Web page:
A Purdue Northwest process to turn food waste into sustainable hydrogen has been licensed to an energy company.

The Purdue Research Foundation recently completed the agreement with an international energy company for the commercialization of a new process discovered at Purdue University Northwest (PNW) for the biological production of hydrogen from food waste. A second licensing agreement with a company in Indiana is under negotiation.

Purdue says the new process uses food waste to biologically produce hydrogen that can be used as a sustainable energy source for producing electricity, as well as for chemical and industrial processes or as a transportation fuel.

The research team consisting of Kramer, Libbie Pelter, associate professor of Chemistry at PNW and John Patterson, associate professor in the Department of Animal Sciences at Purdue West Lafayette, has received five grants from the U.S. Department of Energy and the Purdue Research Foundation totaling approximately $800,000 over the last eight years to develop the science and technology that lead to the process. Two patents have been issued for this effort and a third patent is currently in the final stages of approval.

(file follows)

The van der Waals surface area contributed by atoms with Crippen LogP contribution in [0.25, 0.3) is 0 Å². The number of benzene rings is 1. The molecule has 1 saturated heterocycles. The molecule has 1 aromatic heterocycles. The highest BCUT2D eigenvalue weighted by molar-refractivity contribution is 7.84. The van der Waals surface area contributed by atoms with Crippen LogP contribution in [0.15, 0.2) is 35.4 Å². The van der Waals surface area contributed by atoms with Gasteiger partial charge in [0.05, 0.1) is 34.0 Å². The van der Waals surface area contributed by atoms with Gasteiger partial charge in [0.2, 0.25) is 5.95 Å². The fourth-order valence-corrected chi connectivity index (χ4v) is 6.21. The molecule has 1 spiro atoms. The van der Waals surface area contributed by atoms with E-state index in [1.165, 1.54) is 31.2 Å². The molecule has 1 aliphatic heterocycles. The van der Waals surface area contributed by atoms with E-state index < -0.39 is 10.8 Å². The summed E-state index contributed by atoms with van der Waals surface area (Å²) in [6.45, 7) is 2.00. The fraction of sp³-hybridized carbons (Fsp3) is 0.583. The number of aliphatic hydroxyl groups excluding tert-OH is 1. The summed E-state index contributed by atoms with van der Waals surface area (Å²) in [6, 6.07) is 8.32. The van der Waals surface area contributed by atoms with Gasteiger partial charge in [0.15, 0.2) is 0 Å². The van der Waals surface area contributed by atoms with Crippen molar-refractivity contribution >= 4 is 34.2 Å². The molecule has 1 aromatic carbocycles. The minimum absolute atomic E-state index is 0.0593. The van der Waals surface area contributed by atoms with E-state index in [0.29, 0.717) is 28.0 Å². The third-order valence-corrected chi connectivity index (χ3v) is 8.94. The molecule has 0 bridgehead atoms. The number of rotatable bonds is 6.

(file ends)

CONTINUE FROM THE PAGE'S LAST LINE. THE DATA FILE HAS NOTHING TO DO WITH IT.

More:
Over the next nine months, a scale up test will be conducted. Based upon test results, it is anticipated that construction could start on the first commercial prototype within one year.